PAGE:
Doors Slamming Closed

Welcome to my random musings about the world, on a weekly-to-occasional basis.

Where we are: Tokyo, Japan

Doors Slamming Closed

Suddenly, with no warning, Lee and I have (by necessity) gone from being nomads to being expats.

Much is made of these distinctions, within their respective communities. On the surface, the differences probably seem trivial. But they don’t feel trivial. Out of the blue, we find ourselves having to drill down and figure out how to get medications and new contact lenses and food delivery—tasks that we don’t usually have to navigate because we’re generally gone before we have time to really get settled. Besides, we can usually just wait until we get back to the US. But at this point, we have no idea when that will be.

We’re shifting gears in the middle of a pandemic, when nothing around us is normal. Here in Japan, pretty much everyone is wearing a mask in public. We already don’t know the culture; with the masks, a lot of the visual cues are gone. We’re usually pretty quick to drop into a community, explore, figure it out, but that feels both risky and tone-deaf right now.

We’re not exactly flailing—we’re actually kind of reveling in the convenience of UberEats and Amazon deliveries and the luxury of a fancy Japanese toilet—but we’re definitely feeling a little discombobulated.

It has been slow to sink in, but we’re finally processing the reality: travel is off the table for the foreseeable future. It’s not that we feel stuck, per se, because we definitely chose to be here—it’s not as if we have somewhere else we need to go—it’s just that travel, for us, is a mindset. It’s the structure around which we’ve organized our lives.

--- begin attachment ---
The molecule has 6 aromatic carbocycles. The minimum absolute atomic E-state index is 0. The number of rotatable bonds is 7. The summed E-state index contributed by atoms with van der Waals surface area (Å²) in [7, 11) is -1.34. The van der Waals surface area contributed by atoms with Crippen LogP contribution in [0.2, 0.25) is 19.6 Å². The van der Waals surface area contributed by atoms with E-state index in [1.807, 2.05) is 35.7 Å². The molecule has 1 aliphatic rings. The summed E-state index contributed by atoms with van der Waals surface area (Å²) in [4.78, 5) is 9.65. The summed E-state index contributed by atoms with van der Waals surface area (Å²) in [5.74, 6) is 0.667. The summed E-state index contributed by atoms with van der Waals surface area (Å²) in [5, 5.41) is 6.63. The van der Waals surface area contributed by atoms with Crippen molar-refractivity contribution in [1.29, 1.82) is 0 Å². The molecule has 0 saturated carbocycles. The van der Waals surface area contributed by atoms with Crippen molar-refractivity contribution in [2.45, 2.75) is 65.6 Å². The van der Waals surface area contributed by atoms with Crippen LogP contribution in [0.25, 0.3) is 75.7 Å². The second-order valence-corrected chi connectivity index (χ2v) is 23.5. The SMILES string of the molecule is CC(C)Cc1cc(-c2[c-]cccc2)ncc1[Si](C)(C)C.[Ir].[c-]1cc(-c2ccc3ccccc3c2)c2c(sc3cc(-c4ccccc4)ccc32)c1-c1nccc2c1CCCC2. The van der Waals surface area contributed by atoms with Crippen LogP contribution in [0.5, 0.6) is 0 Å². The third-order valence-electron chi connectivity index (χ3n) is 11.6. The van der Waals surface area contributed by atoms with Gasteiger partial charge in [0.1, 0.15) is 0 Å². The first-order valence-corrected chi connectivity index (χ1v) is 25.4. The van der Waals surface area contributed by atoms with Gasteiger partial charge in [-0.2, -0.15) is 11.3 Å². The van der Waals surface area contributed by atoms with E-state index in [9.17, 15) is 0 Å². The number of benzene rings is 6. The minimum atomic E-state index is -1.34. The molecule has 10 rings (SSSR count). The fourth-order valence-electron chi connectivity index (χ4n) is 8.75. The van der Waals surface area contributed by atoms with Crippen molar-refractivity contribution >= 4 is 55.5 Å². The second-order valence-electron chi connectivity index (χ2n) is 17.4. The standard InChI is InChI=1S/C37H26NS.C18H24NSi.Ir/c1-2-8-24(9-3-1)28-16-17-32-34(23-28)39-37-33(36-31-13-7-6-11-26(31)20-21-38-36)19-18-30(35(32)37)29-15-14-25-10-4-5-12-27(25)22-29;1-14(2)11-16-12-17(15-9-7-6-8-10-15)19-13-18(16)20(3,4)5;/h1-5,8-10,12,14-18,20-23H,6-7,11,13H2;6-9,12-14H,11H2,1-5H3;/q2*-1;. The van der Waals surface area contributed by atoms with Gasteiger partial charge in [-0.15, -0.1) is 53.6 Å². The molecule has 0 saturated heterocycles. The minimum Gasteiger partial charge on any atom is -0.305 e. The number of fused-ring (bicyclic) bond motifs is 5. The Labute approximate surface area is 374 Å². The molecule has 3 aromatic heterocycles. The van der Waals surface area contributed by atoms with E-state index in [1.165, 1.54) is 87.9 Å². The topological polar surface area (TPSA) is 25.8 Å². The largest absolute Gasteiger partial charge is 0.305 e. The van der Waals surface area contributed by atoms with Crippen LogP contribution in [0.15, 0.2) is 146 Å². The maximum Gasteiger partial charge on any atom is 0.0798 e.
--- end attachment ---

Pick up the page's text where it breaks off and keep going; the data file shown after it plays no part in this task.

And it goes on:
It’s a hard habit to break. Lee keeps looking at flights—just out of curiosity, he says. I keep thinking, well, next month. In June. This summer.

Where to next?

But then we read about countries closing their borders. Banning foreigners. Cancelling flights and trains. Halting all movement, even internally. Doors have slammed shut, all over the world. Japan will no longer allow visitors from seventy countries—and just like that, there are no more flights from here to the US.

It’s a weird, limbo-ish moment in which to be a digital nomad. A lot (not all, but a lot) of people who live like we do are younger than we are. A lot of those folks packed up and went back to their home country; many have moved back in with their parents. That’s not really an option for us, even if we wanted to—our parents are the last people we’d want to expose.

I feel particularly awful for all the bloggers who were actually making a living on travel, all those little solo operators, just getting by. It feels as if the entire industry just dried up overnight. I know it wasn’t really overnight—it was weeks—but I’ve been so focused on my own logistics that I didn’t really process the bigger picture implications. It’s too easy to do that: to get so caught up in the minutiae that we never realize how the details fit into the whole.

I couldn’t possibly complain—I’m safe and comfortable and perfectly happy to be in Japan—but I do find myself wondering what in the world to write about in these emails. Do I just carry on with my regular content? I keep going back and reading the essays I’ve already written, and they all seem sort of hollow, under the circumstances. How could anyone possibly give a hoot about my rambling observations about bowls, or some random village in Morocco/Ecuador/Vietnam? I’m not even sure I can get myself excited about those things.

From where I’m currently perched, it feels like the world is on pause. So I guess we’ll just wait. I’ll sit quietly, and look inward and gather energy. Maybe I’ll even try to use this time creatively. It’s not as if any of us have a choice.

Let me know how you’re using this pause. And of course, stay healthy.

From my writer’s notebook:

If you’re looking for an interesting diversion during the lock-down, or you want to expose the kids to something vaguely cultural, lots of museums around the world are making virtual tours of their collections available for free right now. There’s a list in this article to get you started:

Take care,


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